- In a national survey, 29% of African American women and 12% of African American men reported at least one instance of intimate partner violence.¹
- African Americans are the victims of 1/3 of the domestic homicides in the United States each year. African Americans have a domestic violence homicide rate four times that of whites.²
- Higher rates of domestic violence in the African American Community are strongly related to higher levels of poverty and economic oppression. When income and neighborhood characteristics are controlled for, racial differences in domestic violence rates are much lower.³
- African American victims of domestic violence were more likely to be killed by their partner if there had been incidents in which the partner had used or threatened to use a weapon on her and/or the partner has tried to choke or strangle her.4
- Domestic violence often re-occurs. A study of African American victims of domestic violence founds that in about half of the cases physical violence did not happen again - however, over 1/3 of women participating in the study reported one or more further incidents of severe domestic violence in the same year and one in six reported at least one less severe act of domestic violence.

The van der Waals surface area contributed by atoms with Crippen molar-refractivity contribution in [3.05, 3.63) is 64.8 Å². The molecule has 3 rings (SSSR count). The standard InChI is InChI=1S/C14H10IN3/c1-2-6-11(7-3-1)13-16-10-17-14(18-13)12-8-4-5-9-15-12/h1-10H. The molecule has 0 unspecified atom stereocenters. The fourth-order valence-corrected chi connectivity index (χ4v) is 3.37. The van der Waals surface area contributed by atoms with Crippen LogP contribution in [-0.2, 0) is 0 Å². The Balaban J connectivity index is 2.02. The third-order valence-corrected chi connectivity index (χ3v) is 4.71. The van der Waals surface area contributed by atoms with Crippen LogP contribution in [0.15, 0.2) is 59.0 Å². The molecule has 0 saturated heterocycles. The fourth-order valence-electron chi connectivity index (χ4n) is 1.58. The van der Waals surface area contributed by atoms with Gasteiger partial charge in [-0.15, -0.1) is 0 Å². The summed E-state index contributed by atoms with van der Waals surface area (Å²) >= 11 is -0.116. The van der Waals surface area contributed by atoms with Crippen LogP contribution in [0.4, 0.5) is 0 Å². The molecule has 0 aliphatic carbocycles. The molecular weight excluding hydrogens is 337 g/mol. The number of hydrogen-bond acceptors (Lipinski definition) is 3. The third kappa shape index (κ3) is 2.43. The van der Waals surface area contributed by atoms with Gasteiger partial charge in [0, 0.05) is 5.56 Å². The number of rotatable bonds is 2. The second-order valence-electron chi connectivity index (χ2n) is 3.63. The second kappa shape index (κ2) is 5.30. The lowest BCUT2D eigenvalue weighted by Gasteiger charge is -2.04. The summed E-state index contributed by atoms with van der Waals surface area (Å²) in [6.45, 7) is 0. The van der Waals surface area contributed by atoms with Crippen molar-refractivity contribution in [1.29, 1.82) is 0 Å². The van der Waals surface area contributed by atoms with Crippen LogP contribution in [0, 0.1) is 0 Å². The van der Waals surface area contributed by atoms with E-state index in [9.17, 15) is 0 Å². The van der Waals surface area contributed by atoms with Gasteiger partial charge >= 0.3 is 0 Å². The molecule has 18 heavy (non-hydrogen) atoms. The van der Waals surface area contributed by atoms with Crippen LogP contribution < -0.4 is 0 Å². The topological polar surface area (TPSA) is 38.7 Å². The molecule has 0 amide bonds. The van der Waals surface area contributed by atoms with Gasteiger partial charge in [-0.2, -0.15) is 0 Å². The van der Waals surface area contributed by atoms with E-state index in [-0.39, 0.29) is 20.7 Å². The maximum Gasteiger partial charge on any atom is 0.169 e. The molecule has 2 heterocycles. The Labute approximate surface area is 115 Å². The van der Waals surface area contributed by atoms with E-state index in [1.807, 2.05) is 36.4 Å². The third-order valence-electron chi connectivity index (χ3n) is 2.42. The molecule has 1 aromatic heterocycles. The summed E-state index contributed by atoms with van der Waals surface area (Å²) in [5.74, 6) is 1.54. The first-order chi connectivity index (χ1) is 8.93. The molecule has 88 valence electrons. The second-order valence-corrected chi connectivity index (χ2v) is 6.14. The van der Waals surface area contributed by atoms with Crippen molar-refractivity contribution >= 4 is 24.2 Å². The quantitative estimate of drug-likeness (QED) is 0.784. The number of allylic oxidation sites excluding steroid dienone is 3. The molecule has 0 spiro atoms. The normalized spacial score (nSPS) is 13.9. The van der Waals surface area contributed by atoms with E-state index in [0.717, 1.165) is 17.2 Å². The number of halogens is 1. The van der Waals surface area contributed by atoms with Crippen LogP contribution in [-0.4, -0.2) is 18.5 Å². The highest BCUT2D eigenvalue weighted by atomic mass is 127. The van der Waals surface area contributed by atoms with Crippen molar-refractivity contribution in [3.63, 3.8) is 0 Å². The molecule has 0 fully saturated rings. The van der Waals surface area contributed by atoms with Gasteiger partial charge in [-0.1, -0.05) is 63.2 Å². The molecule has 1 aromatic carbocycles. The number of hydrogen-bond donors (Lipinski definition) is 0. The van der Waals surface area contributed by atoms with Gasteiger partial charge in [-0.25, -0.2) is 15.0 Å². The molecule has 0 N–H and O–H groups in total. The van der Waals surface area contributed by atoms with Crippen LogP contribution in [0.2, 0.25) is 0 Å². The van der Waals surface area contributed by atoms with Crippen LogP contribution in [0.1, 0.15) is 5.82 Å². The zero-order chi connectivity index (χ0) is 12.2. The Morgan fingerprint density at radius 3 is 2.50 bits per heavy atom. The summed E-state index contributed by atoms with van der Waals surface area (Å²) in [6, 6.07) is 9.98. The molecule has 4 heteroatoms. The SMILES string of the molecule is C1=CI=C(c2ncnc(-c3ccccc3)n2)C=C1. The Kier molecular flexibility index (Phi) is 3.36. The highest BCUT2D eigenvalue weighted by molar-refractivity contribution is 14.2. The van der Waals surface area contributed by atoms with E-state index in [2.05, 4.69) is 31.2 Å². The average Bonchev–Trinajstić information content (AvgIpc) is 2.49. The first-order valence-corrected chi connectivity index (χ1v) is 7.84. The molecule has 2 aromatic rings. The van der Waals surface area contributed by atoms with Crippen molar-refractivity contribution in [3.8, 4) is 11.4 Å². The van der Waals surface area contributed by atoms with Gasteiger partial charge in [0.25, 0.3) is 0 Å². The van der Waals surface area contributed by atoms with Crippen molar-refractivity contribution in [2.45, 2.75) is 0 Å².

The African American Church
Historically, the African American Church has been the rock of our community, a place of refuge where important issues are addressed. Understandably your church may be the first place you think of turning for help. Many victims of domestic violence find the strength they need to make difficult decisions about abusive relationships through the support of their church. Domestic violence can be a complicated situation. If you are a victim of domestic violence and are thinking about talking with someone in your church here are some things to consider.
Some spiritual leaders or advisers do not fully understand domestic violence and its impact. Experience working with both victims and abusers has shown that couple's counseling is not a safe or effective way to end abusive behavior in a relationship. If you speak up about what is going on you run the risk of facing more violence or abuse once you leave the safety of the counseling office. If you keep quite there can be no honest, open dialogue and no real picture of what is going on. Before there can be couple's counseling the abuser needs his own counseling where he can work on changing his attitudes and behaviors.
You many also be interested in your own counseling as you try to cope with and process your experiences. While wanting to fix things is normal remember you can't do his changing for him. Before disclosing your abuse make sure your information will be kept confidential Ask your pastor if they have had training in the area of domestic violence
Within the Cleveland area there are several African American Churches that have been trained on how to respond to a victim of domestic violence.
If you would like a list of churches or information about Ujima, please contact Victoria Grant, Ujima Program Coordinator at 216.229.2420
¹ Tjaden & Thoennes, 2000
² Greenfield et al, 2001
³ Hampton et al, 2004
4 Jenkins, Block, & Campbell, 2004
5 Jenkins, Block, & Campbell, 2004